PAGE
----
Gina Davidson: Labour must get back to work

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Not only has Salmond become firmly ensconced as leader of the devolved parliament and Scottish nation, he has the undying loyalty of his party members and supporters for making the Nationalists an electable proposition twice over. He is so in control of Holyrood’s agenda that he doesn’t need to force the question of an independence referendum until he decides he wants it to happen.

So enthralled are a growing number of this city’s population, that it’s entirely possible that Scotland’s capital will be controlled by the SNP at council level after next year’s elections. After all, five out of Edinburgh’s six MSPs are now Nationalists.

He’s even calling the shots on whether the ill-fated tram line will be built . . . he could be Edinburgh’s saviour or sinker, depending on which side of the bed he gets out. Does he want to be seen as a hero in the Capital, or to the rest of the Scottish population who’ve watched aghast as taxpayers’ money has been squandered on the project?

Now he’s even pulling the strings of the Labour and Conservative parties. We should all doff our caps to the ultimate political puppet master.

I have a vision of him dancing a jig Rumpelstiltskin-style at the ongoing spectacle of his political enemies pulling themselves apart because they want to be more Scottish than the SNP. As if that’s the only reason people have voted for the Nationalists.

Let’s face the facts. So far there still doesn’t appear to be a majority in favour of independence, which is why there’s been no referendum and why even the SNP now seems to be watering down the idea of a full break from the rest of UK. People didn’t vote SNP for independence, they voted because Salmond is the best politician in Holyrood to represent Scotland – especially in dealings with Westminster.

The electorate has little faith in those who can’t punch above their weight. He made mincemeat of the opposition leaders – apart from Annabel Goldie, but then the Tories weren’t going anywhere.

The Tories and Labour now seem intent on again electing leaders in Scotland who cannot match Salmond’s aplomb. That’s what they must address – not whether they should be devolved from their national parties.

I’m not suggesting that they need someone from Westminster to return to Holyrood to show them how it’s done – they need leaders who have guile, cunning and a quick way with words. More than that, they need leaders who wear their conviction on their sleeves.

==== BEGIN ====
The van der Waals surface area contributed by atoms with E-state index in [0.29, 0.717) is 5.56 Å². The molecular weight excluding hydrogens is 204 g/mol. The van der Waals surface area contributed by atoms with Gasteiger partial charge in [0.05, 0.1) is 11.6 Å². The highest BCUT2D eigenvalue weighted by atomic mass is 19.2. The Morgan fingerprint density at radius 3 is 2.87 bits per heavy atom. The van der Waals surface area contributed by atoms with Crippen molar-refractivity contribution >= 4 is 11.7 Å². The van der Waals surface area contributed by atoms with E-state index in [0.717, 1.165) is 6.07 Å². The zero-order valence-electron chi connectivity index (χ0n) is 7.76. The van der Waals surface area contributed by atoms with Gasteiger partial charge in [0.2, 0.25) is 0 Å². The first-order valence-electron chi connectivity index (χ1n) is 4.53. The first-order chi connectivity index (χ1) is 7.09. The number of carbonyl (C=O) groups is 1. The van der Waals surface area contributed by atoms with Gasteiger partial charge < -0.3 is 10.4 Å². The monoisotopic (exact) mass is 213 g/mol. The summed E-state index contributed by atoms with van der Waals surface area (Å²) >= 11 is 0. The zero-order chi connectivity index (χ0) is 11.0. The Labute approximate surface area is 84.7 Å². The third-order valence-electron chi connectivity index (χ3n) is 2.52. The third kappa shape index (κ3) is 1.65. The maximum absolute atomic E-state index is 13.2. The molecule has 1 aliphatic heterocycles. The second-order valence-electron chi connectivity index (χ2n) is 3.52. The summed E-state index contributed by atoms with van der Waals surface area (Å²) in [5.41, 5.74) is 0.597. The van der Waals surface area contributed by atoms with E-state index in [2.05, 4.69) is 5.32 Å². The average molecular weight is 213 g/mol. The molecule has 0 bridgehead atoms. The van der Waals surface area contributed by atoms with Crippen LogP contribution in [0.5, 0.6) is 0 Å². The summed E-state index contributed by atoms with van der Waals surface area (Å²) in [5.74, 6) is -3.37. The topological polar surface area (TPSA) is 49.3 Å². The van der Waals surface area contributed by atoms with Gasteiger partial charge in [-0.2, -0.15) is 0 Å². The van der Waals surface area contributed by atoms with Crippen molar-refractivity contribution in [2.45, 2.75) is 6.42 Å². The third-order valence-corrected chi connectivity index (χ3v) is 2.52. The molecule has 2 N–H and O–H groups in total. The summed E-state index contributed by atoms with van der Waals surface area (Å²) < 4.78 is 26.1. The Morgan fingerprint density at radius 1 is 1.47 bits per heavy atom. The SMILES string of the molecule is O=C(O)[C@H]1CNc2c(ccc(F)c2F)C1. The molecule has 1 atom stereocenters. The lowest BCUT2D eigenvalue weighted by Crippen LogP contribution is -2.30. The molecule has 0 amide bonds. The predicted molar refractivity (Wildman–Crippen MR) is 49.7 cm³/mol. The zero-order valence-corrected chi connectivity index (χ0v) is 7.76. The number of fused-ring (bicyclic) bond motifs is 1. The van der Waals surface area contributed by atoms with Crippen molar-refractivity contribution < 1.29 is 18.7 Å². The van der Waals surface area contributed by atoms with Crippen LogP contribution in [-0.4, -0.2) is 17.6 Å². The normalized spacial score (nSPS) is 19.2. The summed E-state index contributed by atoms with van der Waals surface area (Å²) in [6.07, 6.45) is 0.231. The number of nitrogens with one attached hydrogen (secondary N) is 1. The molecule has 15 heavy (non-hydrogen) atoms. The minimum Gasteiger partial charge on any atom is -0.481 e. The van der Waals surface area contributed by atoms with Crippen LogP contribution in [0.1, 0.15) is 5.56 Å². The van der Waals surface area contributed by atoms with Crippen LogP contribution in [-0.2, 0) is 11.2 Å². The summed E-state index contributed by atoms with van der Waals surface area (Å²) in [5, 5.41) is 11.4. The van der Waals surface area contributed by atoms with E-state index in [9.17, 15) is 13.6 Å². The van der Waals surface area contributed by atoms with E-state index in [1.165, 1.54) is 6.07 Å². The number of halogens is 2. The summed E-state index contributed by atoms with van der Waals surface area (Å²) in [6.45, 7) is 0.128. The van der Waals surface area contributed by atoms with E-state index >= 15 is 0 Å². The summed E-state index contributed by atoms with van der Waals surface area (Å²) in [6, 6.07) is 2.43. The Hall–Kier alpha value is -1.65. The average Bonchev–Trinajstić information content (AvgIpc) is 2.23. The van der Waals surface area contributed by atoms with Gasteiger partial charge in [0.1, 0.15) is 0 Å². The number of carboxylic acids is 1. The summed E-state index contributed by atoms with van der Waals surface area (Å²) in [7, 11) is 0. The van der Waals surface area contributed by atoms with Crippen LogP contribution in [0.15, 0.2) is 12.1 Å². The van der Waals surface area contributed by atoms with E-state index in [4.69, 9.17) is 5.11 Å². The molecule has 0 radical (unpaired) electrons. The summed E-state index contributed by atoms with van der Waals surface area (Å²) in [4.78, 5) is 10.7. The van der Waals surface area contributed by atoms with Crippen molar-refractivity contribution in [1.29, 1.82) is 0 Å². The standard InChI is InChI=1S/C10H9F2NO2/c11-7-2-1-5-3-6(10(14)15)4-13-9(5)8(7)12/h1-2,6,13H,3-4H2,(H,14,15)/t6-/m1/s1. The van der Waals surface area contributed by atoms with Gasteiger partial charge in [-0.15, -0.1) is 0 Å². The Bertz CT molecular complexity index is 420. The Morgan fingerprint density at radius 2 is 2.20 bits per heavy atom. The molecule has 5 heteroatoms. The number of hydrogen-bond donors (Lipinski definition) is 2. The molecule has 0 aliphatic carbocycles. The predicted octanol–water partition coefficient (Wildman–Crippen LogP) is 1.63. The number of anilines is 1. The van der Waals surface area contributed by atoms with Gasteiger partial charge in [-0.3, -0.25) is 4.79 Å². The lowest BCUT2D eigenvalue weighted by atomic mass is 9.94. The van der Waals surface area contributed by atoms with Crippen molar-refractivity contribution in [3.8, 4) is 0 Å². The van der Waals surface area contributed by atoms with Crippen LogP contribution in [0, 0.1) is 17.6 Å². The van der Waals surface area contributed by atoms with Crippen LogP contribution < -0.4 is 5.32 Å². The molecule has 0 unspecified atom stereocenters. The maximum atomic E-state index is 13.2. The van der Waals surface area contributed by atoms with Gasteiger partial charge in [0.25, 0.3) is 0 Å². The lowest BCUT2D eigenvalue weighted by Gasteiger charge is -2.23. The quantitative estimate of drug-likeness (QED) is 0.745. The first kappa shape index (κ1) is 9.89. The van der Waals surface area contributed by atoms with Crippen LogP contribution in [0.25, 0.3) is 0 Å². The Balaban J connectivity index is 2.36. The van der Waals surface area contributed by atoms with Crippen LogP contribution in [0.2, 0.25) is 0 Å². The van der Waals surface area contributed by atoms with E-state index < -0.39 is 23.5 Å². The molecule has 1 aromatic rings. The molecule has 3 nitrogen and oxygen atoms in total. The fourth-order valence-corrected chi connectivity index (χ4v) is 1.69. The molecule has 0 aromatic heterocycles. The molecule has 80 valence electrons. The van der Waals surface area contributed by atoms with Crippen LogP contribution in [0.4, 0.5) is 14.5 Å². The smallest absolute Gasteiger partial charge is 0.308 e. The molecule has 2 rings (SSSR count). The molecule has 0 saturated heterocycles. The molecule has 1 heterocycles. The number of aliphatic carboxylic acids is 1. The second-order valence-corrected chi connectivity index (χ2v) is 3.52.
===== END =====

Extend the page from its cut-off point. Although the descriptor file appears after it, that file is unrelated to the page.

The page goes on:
Iain Gray, Wendy Alexander, Jack McConnell, even Henry McLeish – all good people, determined to do the right thing, but not national leaders. Donald Dewar, for all his eccentricities, was the last great leader Scottish Labour had – and that’s where its problem lies.

Yet both it and the Tories are in such a desperate rush to try to counter the SNP threat that they seem willing to throw out the bath, the baby and the water all at the same time.

To hell with principle, to hell with standing shoulder-to-shoulder with their party brethren across the UK, if Alex Salmond says they’re not Scottish enough, then they’ll damn-well don tartan trews, stick heather in their lapels and dance an eightsome reel if it means people will vote for them again.

What a farce. While it’s always a pleasure to see Tories infighting as ultimately in Scotland it affects no-one besides themselves, it is frankly tragic to see Labour in the same fankle trying to prove its Scottish credentials.

A party with the history it has in Keir Hardie, the Red Clydesiders, the union movement, the representation of Scottish working people . . . a party which knows it’s better to be part of the UK and as a result gave Britain the National Health Service and the welfare state – is a party which needs to prove nothing to the SNP.

What it needs to do is remember its roots. It has to remember that it’s there to represent the labouring people of the country even if that no longer means those working at the coal seam or the steel forge. People still labour to pay their bills, their mortgages, to put food on the table, to ensure their kids have a better chance in life – and those are the people Labour needs to be working for, in Edinburgh or Edgbaston.

Forget the idea that “we’re all middle-class now”. The majority of those who work, are working class and they want politicians who understand them. Salmond is adept at that and also at trotting out Scottish history to back his political philosophies. That is what Labour needs to copy – not to become devolved from the party down south.

As for the Tories, they may well have once been strong in Scotland, but their history won’t help them. Unlike one leadership candidate, Ruth Davidson, the majority of Scotland remember Margaret Thatcher only too well.

Where the Labour Party is getting it right, though, is in kicking the backsides of lazy councillors and candidates who expect to be elected just because Labour always has been. Recent events have proved that otherwise. Labour got lazy, now it needs to wake up and get working.